While eventual transition to SPMS is common in RRMS, this study identified one step people can take to potentially reduce the risk for – or perhaps at least delay – that development.
A small study suggests that dry needling may help reduce the spasticity often experienced by people with MS.
Like acupuncture, dry needling is an intervention in which thin, stainless steel needles are placed in the skin. Beyond that similarity, however, the two practices differ in several ways. Acupuncture is based on ancient Chinese medicine approaches and philosophies, while dry needling is a more-recent treatment strategy informed by Western medicine’s focus on anatomical pain points.
Spanish researchers recently used dry needling to treat lower-limb spasticity in nine women and three men with MS.9 After 12 consecutive sessions, all 12 patients showed improvement from their pre-treatment status on several measures of spasticity and on an instrument used to assess quality of life. Ninety percent of the study subjects also reported experiencing fewer muscle spasms.
While the study involved only 12 people, its findings may encourage clinicians to further investigate the potential benefits of dry needling.
Add bladder issues to the list of MS symptoms some people are trying to manage with cannabis.
A recent Canadian survey examined reasons for cannabis use among 734 people with MS. Seventy-eight percent reported taking cannabis primarily for medical or therapeutic – as opposed to recreational – purposes.10
The most common reasons for cannabis use were to help with sleep (cited by 58% of respondents), pain (52%), relaxation (44%), muscle spasms (40%), anxiety (34%), and depression (23%).
However, 19 participants – just over 2% of the total – said bladder symptoms were a main reason for their cannabis use. What’s more, 90% of the people in that small group said their bladder symptoms were better when they took cannabis. Researchers said that cannabis use in the past three months doubled the chance of a person reporting improvements in urinary frequency, urgency to urinate, bladder leakage, and other measures of bladder function.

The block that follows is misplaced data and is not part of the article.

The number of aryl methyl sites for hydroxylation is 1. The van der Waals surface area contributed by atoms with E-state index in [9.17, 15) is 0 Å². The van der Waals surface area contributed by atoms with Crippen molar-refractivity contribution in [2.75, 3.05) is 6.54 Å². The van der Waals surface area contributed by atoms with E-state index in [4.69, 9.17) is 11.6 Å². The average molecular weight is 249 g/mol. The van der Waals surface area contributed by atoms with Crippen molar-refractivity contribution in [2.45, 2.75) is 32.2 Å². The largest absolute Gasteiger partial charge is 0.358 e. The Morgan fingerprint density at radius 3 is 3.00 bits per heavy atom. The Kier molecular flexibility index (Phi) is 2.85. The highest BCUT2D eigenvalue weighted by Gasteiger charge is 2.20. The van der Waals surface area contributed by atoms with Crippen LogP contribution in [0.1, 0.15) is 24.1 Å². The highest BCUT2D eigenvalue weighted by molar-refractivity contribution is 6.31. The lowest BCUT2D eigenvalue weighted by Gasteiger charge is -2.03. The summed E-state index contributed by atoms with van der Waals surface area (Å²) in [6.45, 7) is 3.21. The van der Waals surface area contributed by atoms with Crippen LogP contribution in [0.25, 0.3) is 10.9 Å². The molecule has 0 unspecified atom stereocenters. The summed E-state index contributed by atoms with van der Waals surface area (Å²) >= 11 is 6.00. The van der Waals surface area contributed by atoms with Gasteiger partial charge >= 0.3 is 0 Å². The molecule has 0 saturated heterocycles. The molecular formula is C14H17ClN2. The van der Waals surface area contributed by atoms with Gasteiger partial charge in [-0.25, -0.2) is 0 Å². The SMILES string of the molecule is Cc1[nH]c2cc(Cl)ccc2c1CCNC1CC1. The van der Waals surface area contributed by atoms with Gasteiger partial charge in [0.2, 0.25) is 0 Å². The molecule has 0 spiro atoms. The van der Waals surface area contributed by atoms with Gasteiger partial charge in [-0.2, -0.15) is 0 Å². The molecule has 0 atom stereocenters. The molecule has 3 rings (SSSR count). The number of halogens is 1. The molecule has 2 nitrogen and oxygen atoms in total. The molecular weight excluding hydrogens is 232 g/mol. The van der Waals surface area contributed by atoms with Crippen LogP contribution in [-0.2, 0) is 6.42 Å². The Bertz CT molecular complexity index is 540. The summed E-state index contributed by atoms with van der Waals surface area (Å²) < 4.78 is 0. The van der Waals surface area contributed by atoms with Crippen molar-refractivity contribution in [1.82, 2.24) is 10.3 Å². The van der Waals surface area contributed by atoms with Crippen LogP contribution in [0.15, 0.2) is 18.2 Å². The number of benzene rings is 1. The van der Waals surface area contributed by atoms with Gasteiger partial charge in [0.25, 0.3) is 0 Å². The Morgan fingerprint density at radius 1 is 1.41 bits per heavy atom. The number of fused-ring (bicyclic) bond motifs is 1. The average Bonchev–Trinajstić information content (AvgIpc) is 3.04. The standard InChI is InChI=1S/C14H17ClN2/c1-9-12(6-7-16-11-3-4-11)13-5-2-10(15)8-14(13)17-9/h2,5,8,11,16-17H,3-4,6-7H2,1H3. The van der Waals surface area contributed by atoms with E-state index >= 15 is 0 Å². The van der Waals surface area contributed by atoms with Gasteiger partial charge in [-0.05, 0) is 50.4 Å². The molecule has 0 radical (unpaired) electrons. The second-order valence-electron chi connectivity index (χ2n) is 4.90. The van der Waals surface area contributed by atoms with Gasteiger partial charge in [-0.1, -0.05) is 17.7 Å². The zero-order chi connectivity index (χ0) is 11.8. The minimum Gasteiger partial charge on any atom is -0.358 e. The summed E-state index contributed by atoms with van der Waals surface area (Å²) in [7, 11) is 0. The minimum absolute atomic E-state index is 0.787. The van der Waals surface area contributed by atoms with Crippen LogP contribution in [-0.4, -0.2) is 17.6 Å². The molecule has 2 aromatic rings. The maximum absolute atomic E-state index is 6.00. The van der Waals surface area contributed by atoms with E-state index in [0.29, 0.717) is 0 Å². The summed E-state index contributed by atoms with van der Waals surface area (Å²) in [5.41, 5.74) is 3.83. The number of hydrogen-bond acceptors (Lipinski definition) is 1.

The researchers added that the survey results provide “some initial glimpses” into the use of cannabis to address bladder issues. While the numbers involved are small, and the results focus on people’s impressions rather than on objectively measured criteria, the findings suggest that further investigating this approach may be worthwhile.
While most people with MS have some degree of walking impairment, many don’t use assistive devices such as canes, according to researchers who assessed the psychosocial impact and mobility effects of different types of assistive devices.11
Those researchers recruited 25 people with MS who reported walking difficulty. They trained the study subjects in the use of three different types of assistive devices: a single point cane (SPC); a four-point cane (FPC); and a trekking pole (a device favored by mountain climbers and hikers).
Participants used each device in turn for a fixed period of time while performing their usual activities. The researchers evaluated the impact of each device using measures such as the 6-Minute Walk Distance test, walking speed, cadence, stride length, and the 5-item Modified Fatigue Impact Scale. They also employed the Psychosocial Impact of Assistive Devices Scale (PIADS) to gauge how people felt about using each type of device.
The results suggest that when it comes to cane points, less may be more. The single point cane and trekking pole had more favorable ratings than the four-point cane in the adaptability, competence, and self-esteem sections of the PIADS. Use of the SPC and TP also resulted in greater 6-minute walk distances, walking speed, and stride length than the FPC. No differences between devices were found with a scale used to assess balance.
The researchers concluded, “Clinicians should consider suggesting an SPC or TP to patients who may benefit from assistive device use and for whom psychosocial impact is an important consideration.”
Becoming pregnant within one year of a relapse increases the chances that a woman with MS will experience worsening disability over the long term, Italian investigators recently reported.12